Communication and Language Development

During messy play, children have opportunities to speak and listen. They use words and gestures to share resources, explain actions, negotiate plans, and take turns. Teacher and caregiver will ask open ended questions to encourage thinking skills. The use of letters in the activities leads to understanding the symbolic nature of written language.


Personal, Emotional and Social Development

Messy Play is designed with children’s natural curiosity in mind. It encourages a positive approach to new experiences. There is no “right” way for children to do messy play. This builds self-confidence and self-esteem. Through messy play, children can develop concentration, problem-solving, and planning. Working with others fosters self-respect and respect for others. It also presents opportunities for making relationships. Messy play can offer an outlet for feelings, experiences, and thoughts.


Intellectual Development

Children will investigate, explore, design, and create, leading to a better understanding of the world around them. Children will learn to group and classify, arrange items in a logical order, identify and match, and understand cause and effect. As they observe, predict, try out solutions, observe the results, and evaluate information they gain a greater understanding of the scientific method.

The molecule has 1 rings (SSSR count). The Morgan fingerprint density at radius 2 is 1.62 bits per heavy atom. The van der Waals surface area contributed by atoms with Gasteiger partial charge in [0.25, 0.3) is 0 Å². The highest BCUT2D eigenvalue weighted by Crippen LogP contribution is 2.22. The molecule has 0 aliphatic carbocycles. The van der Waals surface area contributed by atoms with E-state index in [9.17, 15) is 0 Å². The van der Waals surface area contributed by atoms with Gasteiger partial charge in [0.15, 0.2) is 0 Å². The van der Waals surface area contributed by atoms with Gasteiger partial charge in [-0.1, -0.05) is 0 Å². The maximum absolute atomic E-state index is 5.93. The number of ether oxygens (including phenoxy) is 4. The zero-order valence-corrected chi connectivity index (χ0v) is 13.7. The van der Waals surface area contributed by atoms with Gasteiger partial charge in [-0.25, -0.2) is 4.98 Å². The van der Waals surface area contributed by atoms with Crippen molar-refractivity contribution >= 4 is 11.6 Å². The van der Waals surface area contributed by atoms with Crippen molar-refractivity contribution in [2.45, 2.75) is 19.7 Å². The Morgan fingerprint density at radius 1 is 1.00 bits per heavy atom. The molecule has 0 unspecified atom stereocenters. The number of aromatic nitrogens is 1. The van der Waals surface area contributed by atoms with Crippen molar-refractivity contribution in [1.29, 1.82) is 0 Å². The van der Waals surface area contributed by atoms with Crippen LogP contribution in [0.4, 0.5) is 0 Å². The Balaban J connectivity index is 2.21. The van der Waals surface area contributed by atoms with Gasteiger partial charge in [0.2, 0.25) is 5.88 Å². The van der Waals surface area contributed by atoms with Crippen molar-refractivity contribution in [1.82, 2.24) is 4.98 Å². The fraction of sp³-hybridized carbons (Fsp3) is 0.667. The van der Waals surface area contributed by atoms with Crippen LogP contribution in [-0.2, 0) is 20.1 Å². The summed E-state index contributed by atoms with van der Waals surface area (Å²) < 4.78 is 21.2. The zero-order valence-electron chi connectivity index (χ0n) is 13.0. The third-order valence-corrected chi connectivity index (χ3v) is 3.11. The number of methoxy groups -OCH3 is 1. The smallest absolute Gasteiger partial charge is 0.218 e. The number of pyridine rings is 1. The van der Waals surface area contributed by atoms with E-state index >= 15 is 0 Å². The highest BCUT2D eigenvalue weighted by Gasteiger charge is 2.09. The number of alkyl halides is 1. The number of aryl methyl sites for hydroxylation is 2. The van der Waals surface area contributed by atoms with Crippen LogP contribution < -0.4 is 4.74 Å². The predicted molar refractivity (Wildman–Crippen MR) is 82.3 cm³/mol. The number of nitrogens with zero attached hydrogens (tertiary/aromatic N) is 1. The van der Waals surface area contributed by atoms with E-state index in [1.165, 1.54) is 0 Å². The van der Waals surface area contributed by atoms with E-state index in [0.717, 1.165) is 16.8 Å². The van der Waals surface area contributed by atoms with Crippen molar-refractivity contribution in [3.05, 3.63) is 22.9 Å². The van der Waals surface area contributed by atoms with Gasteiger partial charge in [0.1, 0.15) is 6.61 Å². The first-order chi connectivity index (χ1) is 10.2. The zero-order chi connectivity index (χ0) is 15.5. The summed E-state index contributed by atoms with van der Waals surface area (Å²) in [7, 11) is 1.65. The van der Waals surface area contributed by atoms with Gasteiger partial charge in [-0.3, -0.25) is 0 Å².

Mathematical Development

Messy play offers many opportunities for counting, calculating, and measurement. The children will sort objects, fill containers, and create patterns. Numbers are involved in many activities, providing opportunities to understand their symbolic meaning.


Creative Development

Children are given endless opportunities with a variety of materials to build imagination and creativity. Through sensory experiences, they are able to respond to what they see, hear, feel, touch and smell. They will express their feelings and thoughts through color, texture, shapes, and forms in two and three dimensions.


Special Benefits

Messy play offers benefits to all children. It allows children of all abilities to become involved and get to know other children. Children who are in the process of developing early language skills can join in and use the materials with their peers because messy play does not rely on words. Since there is no “right way” to do messy play, children with special needs can use these open-ended materials in their own way and still be a part of the group.